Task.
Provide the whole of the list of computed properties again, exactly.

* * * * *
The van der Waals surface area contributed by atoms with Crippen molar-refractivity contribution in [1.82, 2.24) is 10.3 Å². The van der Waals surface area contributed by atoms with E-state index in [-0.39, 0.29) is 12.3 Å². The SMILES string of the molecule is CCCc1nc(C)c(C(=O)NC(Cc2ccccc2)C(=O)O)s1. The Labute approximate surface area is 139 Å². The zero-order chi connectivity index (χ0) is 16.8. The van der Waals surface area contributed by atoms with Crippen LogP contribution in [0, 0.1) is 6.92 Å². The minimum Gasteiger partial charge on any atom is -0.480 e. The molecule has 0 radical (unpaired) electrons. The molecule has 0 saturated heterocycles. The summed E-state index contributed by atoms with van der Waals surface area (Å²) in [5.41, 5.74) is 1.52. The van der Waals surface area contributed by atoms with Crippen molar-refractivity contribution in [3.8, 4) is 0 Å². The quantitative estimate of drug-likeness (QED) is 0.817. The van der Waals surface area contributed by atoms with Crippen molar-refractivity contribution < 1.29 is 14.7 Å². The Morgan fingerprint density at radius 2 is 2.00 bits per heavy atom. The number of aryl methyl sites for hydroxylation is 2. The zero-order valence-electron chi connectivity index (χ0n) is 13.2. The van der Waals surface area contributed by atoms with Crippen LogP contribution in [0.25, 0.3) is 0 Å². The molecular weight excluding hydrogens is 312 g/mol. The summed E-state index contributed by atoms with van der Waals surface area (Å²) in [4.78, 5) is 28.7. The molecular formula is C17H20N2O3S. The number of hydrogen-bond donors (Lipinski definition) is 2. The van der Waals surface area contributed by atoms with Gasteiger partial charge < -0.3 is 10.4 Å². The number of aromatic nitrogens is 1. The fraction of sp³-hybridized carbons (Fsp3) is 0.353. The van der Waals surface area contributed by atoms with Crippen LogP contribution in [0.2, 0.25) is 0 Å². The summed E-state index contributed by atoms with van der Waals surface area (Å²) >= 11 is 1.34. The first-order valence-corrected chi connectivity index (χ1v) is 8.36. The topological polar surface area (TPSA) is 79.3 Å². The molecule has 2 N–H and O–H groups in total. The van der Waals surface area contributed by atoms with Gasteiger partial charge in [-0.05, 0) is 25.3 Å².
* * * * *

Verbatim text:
The van der Waals surface area contributed by atoms with Crippen molar-refractivity contribution in [1.82, 2.24) is 10.3 Å². The van der Waals surface area contributed by atoms with E-state index in [-0.39, 0.29) is 12.3 Å². The SMILES string of the molecule is CCCc1nc(C)c(C(=O)NC(Cc2ccccc2)C(=O)O)s1. The Labute approximate surface area is 139 Å². The zero-order chi connectivity index (χ0) is 16.8. The van der Waals surface area contributed by atoms with Crippen LogP contribution in [0, 0.1) is 6.92 Å². The minimum Gasteiger partial charge on any atom is -0.480 e. The molecule has 0 radical (unpaired) electrons. The molecule has 0 saturated heterocycles. The summed E-state index contributed by atoms with van der Waals surface area (Å²) in [5.41, 5.74) is 1.52. The van der Waals surface area contributed by atoms with Crippen molar-refractivity contribution in [3.8, 4) is 0 Å². The quantitative estimate of drug-likeness (QED) is 0.817. The van der Waals surface area contributed by atoms with Crippen molar-refractivity contribution < 1.29 is 14.7 Å². The Morgan fingerprint density at radius 2 is 2.00 bits per heavy atom. The number of aryl methyl sites for hydroxylation is 2. The zero-order valence-electron chi connectivity index (χ0n) is 13.2. The van der Waals surface area contributed by atoms with Crippen LogP contribution in [0.25, 0.3) is 0 Å². The molecular weight excluding hydrogens is 312 g/mol. The summed E-state index contributed by atoms with van der Waals surface area (Å²) in [4.78, 5) is 28.7. The molecular formula is C17H20N2O3S. The number of hydrogen-bond donors (Lipinski definition) is 2. The van der Waals surface area contributed by atoms with Gasteiger partial charge < -0.3 is 10.4 Å². The number of aromatic nitrogens is 1. The fraction of sp³-hybridized carbons (Fsp3) is 0.353. The van der Waals surface area contributed by atoms with Crippen LogP contribution in [0.2, 0.25) is 0 Å². The summed E-state index contributed by atoms with van der Waals surface area (Å²) >= 11 is 1.34. The first-order valence-corrected chi connectivity index (χ1v) is 8.36. The topological polar surface area (TPSA) is 79.3 Å². The molecule has 2 N–H and O–H groups in total. The van der Waals surface area contributed by atoms with Gasteiger partial charge in [-0.05, 0) is 25.3 Å².